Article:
# Introduction to Astrophysics Tutorial 7: Relating the Jeans Equations

```Introduction to Astrophysics
Tutorial 7: Relating the Jeans Equations to Observables
Iair Arcavi
1
The Jeans Equations
The basic quantity discussed when describing the motion of a collection of stars in a gravitational eld
is:
f (x, v, t)
which is the distribution function (or the phase space density), so that f (x, v, t) d3 xd3 v is the number
of stars in the volume d3 x around x with velocities in d3 v around v. Of course, we also need the
potential
Φ (x, t)
From these we dene the spatial density:
ˆ
f d3 v
ν≡
and the average velocity in each direction:
vi ≡
The Jeans equations are then:
1
ν
ˆ
f vi d3 v
∂ν X ∂ (νvi )
+
=0
∂t
∂xi
i
∂ (νvj ) X ∂ (νvi vj )
∂Φ
+
+ν
=0
∂t
∂x
∂x
i
j
i
2
The Spherically Symmetric Case
For a spherically symmetric stellar system in a steady state with vr = vθ = 0, we have:
i
d (νvr ) ν h 2 2
dΦ
+
2vr − vθ + vφ2 = −ν
dr
r
dr
1
If also the velocity structure is invariant under rotations, so that vθ2 = vφ2 , and we dene:
vθ2
β ≡1−
then we nd:
2.1
vr2
1 d (νvr )
βv 2
dΦ
+2 r =−
ν dr
r
dr
What can we Observe?
then we could determine M (r)
Suppose we were able to determine vr2 , β and ν from observations,
q
GM (r)
GM (r)
dΦ
from dr = r2 , as well as the circular velocity vc (r) =
from:
r
GM (r)
= −vr2
r
d ln vr2
d ln ν
+
+ 2β
d ln r
d ln r
!
If we take ν to be the luminosity density, then we can relate it to the actual measured quantity I (R)
which is the surface brightness at each projected radius. We can also measure the line of sight velocity
dispersion σp (R), which can be related to vr2 . However these are only two out of the three quantities
needed, therefore we must make some assumption in order to determine M (r).
2.1.1
Assuming
β=0
The simplest assumption to make is vθ2 = vr2 , in which case β = 0 and we have:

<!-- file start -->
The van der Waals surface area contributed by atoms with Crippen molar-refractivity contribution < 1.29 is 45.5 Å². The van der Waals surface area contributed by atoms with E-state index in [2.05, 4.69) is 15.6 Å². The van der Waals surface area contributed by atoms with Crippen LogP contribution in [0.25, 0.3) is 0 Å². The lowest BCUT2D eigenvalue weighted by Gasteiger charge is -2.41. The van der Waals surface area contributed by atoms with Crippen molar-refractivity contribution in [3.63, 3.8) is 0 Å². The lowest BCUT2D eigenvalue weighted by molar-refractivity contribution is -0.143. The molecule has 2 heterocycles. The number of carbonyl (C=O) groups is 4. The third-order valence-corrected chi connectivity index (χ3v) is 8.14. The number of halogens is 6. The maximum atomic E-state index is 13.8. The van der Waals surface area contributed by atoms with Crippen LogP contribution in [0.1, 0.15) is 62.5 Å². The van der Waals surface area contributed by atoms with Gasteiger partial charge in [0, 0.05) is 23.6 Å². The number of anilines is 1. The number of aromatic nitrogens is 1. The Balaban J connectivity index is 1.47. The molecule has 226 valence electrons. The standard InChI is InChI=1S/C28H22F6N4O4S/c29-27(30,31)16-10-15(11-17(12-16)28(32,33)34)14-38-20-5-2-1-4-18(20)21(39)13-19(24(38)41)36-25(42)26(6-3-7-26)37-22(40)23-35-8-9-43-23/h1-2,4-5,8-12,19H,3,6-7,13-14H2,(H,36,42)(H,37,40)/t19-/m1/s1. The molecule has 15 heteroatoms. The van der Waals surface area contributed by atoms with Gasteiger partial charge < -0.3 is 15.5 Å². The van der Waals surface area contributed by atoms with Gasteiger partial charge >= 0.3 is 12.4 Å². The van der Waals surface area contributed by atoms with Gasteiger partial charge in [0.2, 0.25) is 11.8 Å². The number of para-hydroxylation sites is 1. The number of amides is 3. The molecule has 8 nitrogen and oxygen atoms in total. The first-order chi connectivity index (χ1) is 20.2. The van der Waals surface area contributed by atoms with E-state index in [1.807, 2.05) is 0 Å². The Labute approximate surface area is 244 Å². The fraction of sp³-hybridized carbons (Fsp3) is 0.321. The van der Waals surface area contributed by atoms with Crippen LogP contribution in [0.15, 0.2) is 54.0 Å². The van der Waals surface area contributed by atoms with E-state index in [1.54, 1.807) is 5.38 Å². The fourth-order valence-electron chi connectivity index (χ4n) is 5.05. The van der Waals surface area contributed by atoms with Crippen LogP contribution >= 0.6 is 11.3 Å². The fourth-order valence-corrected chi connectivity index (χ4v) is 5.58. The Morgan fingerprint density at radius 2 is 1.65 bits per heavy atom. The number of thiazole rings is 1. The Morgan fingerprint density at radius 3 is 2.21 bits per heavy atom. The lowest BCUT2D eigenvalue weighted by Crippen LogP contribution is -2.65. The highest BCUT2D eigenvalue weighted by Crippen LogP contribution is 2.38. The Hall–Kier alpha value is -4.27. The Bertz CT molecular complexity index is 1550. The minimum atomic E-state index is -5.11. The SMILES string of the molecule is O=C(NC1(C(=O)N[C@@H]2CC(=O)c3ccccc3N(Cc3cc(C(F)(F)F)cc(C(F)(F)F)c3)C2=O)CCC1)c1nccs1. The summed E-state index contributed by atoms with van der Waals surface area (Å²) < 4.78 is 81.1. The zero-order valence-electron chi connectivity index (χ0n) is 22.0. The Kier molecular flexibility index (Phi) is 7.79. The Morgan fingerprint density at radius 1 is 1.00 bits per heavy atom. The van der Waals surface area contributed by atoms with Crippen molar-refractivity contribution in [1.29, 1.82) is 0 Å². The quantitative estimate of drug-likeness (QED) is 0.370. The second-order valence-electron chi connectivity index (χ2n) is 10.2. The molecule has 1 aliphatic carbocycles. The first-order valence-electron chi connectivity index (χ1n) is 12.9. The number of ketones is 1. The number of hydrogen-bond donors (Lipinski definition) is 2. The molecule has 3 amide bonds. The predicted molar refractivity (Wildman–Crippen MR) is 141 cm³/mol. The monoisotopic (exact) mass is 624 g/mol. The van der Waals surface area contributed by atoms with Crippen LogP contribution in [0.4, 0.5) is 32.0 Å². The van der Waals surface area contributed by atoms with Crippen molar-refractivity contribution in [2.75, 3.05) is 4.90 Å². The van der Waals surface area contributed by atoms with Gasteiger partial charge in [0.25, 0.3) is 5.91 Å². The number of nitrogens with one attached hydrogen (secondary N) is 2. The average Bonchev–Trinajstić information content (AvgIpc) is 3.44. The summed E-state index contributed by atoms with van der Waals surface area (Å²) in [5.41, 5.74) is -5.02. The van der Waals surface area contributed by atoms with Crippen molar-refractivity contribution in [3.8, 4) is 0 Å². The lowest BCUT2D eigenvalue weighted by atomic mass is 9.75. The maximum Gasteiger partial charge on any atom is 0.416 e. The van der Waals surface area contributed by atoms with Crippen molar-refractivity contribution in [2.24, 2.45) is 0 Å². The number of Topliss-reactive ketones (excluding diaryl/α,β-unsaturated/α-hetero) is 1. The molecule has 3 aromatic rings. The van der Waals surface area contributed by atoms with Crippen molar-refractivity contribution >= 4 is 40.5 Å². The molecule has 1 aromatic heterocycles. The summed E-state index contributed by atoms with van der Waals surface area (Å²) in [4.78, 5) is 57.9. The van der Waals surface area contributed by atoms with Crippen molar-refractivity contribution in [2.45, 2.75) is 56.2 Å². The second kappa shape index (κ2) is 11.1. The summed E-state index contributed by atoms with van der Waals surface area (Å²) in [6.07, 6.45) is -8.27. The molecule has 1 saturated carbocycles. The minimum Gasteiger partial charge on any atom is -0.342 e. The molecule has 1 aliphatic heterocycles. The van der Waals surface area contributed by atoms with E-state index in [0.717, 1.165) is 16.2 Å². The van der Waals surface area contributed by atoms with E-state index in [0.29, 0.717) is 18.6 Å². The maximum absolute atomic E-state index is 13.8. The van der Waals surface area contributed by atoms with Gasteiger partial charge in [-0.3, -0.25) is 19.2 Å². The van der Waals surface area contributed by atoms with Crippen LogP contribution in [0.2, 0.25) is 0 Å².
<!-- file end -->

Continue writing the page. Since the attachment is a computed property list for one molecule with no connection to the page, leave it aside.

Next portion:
rv 2
M (r) = − r
G
d ln ν
d ln vr2
+
d ln r
d ln r
!
The relation to the observable quantities is:
ˆ∞
I (R)
=
√
2
R
ˆ∞
I (R) σp2 (R)
=
2
νrdr
r 2 − R2
νv 2 rdr
√ r
r 2 − R2
R
which yield:
ν (r)
= −
1
π
ˆ∞
r
ν
(r) vr2
(r)
1
= −
π
ˆ∞
r
2
dI
dR
√
dR R2 − r2
d Iσp2
dR
√
dR
R2 − r 2
which can then be used to determine M (r).
Having that, one can calculate the mass to light ratio:
Υ (r) =
M (r)
&acute;r
4π 0 νr2 dr
Using these techniques, Sargent et al. (1978) found that the mass to light ratio increases dramatically
in the core of the elliptical galaxy M87, and they deduced that it contains a central black hole of mass
around 5 &middot; 109 M !
2.1.2
Assuming
Υ = const
An alternative assumption is to take the mass to light ratio as constant, so the mass density is:
ρ (r) = Υν (r)
Then by measuring I we can determine a unique mass model for the galaxy. If β 6= 0 then the velocity
dispersion relation is:
I (R) σp2 (R)
ˆ∞ R2
r2
νv 2 rdr
√ r
r 2 − R2
R


ˆ∞
2
2 d ln νvr2
2
GM
R
R
2 +
 √νvr rdr
=
+ 2
&macr;
3
2
2
r
d ln r
r vr
r − R2
=
2
1−β
R
Using the observations and the mass model in this equations, we can determine νvr2 and so evaluate
β (r). Using this for the M87 date from Sargent et al. (1978) gives a reasonable β (r) (always between
0 and 1).
3
We have seen that two very dierent mass models can be found for M87, which are both consistent with
the Jeans Equations and with observations. However, one must also check, through the Boltzmann
equations, that the resulting distribution function f is non-negative.
It is also important to note that such an approach can only be applied to high quality data (because
derivatives are involved, the results are highly sensitive to noise in the data). Other approaches which
circumvent this problem are also available.
4
```